Education of care providers is a proposed solution. One study conducted a relatively brief seminar presenting factual information on CFS to a cohort of fourth year medical students. The authors concluded the information provided was associated with a more favorable attitude toward CFS. In the UK, the 2002 Chief Medical Officer's report stated that all doctors should consider CFS as a serious chronic illness and treat patients accordingly. In 2006, the CDC launched a national program to educate the American public and health care professionals about CFS.
There has been much disagreement over proposed cause(s), diagnosis, and treatment of the illness. Contrasting viewpoints have been expressed by different CFS researchers. One influential 1993 Lancet paper argued that CFS was a form of neurasthenia to be classified as a psychiatric condition, and a subsequent 1998 paper concluded that behavioral, cognitive, and affective factors all played a role in perpetuating fatigue.  More recently, a 2005 population-based study, which used a similar methodology to the earlier 1998 study, found important differences between CFS and psychiatrically explained chronic fatigue which could affect the development of therapy and explanatory models. They concluded that the 1998 the model adequately represented chronic fatigue secondary to psychiatric conditions, but not CFS. 
Contested causation may have serious negative effects on healthcare for individuals, as it may erode patient-provider trust, test the provider's self-assurance and capacity to share power with the patient, and raise problematic issues of reparation, compensation and blame.
A survey published in 2013 found that 89% of patient organisations thought the illness to be physical, compared with 58% of newspaper articles and 24% of medical authorities. The authors of the report think that this might explain the gulf between patients and doctors, and why many patients are reluctant to engage in behavioural treatments.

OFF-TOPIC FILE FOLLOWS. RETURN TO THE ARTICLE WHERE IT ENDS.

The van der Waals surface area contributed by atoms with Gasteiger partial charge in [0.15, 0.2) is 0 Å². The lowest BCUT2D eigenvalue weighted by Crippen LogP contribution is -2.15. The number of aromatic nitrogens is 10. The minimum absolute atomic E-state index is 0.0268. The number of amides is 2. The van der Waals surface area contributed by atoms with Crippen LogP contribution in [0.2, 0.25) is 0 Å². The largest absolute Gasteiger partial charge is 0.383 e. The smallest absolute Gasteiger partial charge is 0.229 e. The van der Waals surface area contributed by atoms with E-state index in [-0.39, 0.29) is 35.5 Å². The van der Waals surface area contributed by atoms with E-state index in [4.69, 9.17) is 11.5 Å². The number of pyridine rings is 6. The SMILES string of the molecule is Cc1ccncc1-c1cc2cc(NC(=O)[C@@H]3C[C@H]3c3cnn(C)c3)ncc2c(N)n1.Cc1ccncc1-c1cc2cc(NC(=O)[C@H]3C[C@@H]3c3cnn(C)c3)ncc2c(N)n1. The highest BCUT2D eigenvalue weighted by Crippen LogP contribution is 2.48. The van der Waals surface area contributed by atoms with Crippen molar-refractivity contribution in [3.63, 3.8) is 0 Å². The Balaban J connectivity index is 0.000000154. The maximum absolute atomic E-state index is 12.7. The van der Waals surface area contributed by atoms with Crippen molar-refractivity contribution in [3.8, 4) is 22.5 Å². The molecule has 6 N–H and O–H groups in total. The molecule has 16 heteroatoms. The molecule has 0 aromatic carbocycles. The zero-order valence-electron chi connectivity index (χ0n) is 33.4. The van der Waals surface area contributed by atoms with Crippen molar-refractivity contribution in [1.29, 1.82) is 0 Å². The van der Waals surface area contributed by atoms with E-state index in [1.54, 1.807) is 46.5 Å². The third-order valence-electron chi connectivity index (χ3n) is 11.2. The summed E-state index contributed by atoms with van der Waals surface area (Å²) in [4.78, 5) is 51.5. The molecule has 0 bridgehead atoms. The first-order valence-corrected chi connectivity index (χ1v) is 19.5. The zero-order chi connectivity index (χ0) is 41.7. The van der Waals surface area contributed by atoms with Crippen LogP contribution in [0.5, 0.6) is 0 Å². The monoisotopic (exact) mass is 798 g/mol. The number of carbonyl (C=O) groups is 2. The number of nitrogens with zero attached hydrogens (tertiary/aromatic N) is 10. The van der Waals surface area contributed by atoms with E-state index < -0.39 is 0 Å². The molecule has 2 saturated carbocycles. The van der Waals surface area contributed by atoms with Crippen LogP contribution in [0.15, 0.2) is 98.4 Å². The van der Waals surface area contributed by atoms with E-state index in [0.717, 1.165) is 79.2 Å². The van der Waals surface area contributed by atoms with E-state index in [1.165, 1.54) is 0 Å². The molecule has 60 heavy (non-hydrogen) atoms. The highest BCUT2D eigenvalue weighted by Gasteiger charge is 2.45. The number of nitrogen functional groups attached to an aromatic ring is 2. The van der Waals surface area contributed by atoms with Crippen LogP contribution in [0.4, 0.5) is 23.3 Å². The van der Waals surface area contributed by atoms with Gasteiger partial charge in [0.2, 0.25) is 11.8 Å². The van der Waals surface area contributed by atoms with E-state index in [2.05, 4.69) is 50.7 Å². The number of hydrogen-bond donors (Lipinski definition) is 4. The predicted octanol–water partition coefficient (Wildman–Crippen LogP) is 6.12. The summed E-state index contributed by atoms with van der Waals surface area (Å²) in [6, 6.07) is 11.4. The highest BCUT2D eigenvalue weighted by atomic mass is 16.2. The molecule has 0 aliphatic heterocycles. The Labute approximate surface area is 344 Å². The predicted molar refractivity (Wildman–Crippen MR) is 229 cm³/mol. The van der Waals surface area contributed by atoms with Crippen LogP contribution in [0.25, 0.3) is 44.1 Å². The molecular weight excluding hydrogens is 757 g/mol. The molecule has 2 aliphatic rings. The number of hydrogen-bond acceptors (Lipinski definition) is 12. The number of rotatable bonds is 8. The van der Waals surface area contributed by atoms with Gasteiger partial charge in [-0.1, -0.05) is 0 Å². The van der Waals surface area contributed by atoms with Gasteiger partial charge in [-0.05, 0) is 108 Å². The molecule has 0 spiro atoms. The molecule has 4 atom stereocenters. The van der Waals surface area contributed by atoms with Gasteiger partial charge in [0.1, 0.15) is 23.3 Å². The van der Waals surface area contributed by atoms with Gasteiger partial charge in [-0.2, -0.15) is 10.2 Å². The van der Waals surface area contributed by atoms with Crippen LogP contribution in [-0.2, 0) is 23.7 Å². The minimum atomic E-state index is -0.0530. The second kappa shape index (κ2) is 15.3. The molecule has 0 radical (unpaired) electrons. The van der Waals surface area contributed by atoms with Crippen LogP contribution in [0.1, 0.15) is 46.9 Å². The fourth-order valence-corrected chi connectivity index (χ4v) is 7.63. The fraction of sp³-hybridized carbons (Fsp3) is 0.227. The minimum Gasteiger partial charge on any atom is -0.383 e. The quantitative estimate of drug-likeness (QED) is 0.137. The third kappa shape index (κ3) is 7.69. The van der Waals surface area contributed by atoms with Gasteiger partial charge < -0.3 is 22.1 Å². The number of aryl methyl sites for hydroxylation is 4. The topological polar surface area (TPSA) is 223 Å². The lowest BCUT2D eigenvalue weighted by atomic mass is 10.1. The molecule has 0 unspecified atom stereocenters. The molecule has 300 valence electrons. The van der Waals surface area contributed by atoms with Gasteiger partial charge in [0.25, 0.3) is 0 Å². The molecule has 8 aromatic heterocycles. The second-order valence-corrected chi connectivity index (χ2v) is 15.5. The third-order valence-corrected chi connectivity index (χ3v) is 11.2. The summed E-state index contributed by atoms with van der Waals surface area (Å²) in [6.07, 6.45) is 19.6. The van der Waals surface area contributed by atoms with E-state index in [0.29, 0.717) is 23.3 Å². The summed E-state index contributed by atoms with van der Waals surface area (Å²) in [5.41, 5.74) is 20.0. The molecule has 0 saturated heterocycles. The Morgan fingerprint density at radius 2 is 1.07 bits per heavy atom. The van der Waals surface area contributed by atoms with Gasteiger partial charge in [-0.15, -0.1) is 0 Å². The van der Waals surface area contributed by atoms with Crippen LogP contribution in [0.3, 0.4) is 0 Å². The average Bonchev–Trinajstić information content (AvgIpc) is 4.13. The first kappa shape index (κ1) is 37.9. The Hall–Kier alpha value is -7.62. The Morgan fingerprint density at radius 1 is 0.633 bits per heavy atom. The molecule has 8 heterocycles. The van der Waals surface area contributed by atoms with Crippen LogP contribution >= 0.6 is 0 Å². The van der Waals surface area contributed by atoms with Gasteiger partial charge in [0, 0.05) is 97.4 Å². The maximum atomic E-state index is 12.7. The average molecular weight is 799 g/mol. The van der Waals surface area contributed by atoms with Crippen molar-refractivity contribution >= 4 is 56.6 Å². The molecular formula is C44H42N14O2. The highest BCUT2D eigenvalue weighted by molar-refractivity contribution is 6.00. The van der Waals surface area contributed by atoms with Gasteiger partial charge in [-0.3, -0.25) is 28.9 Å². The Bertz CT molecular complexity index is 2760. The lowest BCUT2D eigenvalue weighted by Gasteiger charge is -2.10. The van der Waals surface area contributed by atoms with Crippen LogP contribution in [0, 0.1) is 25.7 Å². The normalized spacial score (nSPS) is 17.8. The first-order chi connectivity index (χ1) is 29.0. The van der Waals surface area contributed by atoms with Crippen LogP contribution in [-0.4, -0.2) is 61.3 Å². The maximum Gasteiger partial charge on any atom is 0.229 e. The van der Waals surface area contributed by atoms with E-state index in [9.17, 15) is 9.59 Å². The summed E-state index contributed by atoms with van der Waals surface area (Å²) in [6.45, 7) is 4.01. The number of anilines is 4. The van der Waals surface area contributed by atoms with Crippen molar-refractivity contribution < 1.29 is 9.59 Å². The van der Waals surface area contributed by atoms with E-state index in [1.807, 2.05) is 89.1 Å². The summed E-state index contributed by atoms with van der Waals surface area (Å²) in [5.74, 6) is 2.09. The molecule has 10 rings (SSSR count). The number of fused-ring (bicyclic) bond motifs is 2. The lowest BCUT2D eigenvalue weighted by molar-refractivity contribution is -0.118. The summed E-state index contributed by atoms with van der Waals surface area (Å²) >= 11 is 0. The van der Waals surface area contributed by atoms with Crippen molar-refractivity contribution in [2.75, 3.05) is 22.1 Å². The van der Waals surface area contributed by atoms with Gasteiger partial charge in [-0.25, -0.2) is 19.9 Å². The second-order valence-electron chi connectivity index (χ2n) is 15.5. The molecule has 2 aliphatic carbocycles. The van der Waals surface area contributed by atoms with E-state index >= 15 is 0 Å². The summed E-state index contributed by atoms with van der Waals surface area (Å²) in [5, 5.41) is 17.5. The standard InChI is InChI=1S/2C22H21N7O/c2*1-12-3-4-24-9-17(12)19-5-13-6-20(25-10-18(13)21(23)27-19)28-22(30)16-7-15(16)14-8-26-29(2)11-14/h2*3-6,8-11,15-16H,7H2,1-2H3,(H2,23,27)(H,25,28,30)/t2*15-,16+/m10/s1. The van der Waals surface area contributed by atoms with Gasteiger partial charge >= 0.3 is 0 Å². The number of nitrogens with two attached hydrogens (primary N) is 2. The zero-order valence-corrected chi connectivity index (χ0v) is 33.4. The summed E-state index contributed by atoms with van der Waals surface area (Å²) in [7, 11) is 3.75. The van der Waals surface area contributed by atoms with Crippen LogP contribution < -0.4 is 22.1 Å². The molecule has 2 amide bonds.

PACE was a large trial investigating the efficacy and safety of four treatments adjunctive to specialist medical care (SMC): cognitive behavioural therapy (CBT), graded exercise therapy (GET), and adaptive pacing therapy (APT). The results were published in February 2011 and concluded that CBT and GET were each "moderately" effective compared to SMC alone, while APT was not found to be effective when added to SMC.
The trial generated considerable adverse criticism. Letters to the editor critiqued the definitions of secondary outcomes, questioned post-hoc protocol changes, and expressed concern over generalisability of the results. Patient groups and the IACFS/ME (an organization of researchers and health care professionals interested in CFS)  criticized the trial for over-simplified and exaggerated conclusions, for using a flawed psychosocial illness model that ignores biological evidence, for testing a non-representative version of pacing, and because the results seriously conflict with their member surveys which show that pacing is effective and CBT or GET can cause deterioration in many patients who use the treatments. One notable researcher submitted a 442 page letter to the Medical Research Council outlining his criticisms of the trial, and a shorter 43-page complaint to the Lancet. The MRC and the Lancet considered the submissions and rejected them. A Lancet editorial responded to the adverse criticism by suggesting that some critics could be part of "an active campaign to discredit the research."